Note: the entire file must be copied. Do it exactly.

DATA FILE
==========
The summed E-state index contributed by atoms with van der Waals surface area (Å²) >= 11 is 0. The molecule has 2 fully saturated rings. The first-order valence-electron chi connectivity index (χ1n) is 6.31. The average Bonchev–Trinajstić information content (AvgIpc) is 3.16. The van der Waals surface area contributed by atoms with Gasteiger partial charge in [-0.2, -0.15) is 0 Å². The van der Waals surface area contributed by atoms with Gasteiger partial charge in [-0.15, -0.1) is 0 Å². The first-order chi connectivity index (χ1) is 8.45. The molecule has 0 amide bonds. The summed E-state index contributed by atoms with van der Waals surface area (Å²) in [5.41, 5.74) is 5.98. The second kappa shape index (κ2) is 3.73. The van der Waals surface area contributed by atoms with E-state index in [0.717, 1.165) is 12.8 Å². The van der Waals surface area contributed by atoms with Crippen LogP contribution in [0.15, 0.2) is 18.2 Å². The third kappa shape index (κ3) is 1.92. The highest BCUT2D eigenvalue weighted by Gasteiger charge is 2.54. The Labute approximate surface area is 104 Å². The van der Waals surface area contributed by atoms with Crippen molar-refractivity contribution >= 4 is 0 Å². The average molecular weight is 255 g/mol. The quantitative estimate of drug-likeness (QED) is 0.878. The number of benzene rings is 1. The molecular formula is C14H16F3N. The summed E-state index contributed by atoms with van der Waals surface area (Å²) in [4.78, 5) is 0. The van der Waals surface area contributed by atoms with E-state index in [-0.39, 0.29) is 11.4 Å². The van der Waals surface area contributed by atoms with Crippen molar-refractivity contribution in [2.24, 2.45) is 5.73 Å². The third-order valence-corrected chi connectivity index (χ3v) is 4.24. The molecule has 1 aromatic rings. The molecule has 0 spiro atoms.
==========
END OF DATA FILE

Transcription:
The summed E-state index contributed by atoms with van der Waals surface area (Å²) >= 11 is 0. The molecule has 2 fully saturated rings. The first-order valence-electron chi connectivity index (χ1n) is 6.31. The average Bonchev–Trinajstić information content (AvgIpc) is 3.16. The van der Waals surface area contributed by atoms with Gasteiger partial charge in [-0.2, -0.15) is 0 Å². The van der Waals surface area contributed by atoms with Gasteiger partial charge in [-0.15, -0.1) is 0 Å². The first-order chi connectivity index (χ1) is 8.45. The molecule has 0 amide bonds. The summed E-state index contributed by atoms with van der Waals surface area (Å²) in [5.41, 5.74) is 5.98. The second kappa shape index (κ2) is 3.73. The van der Waals surface area contributed by atoms with E-state index in [0.717, 1.165) is 12.8 Å². The van der Waals surface area contributed by atoms with Crippen LogP contribution in [0.15, 0.2) is 18.2 Å². The third kappa shape index (κ3) is 1.92. The highest BCUT2D eigenvalue weighted by Gasteiger charge is 2.54. The Labute approximate surface area is 104 Å². The van der Waals surface area contributed by atoms with Crippen molar-refractivity contribution >= 4 is 0 Å². The average molecular weight is 255 g/mol. The quantitative estimate of drug-likeness (QED) is 0.878. The number of benzene rings is 1. The molecular formula is C14H16F3N. The summed E-state index contributed by atoms with van der Waals surface area (Å²) in [4.78, 5) is 0. The van der Waals surface area contributed by atoms with E-state index in [-0.39, 0.29) is 11.4 Å². The van der Waals surface area contributed by atoms with Crippen molar-refractivity contribution in [2.24, 2.45) is 5.73 Å². The third-order valence-corrected chi connectivity index (χ3v) is 4.24. The molecule has 1 aromatic rings. The molecule has 0 spiro atoms.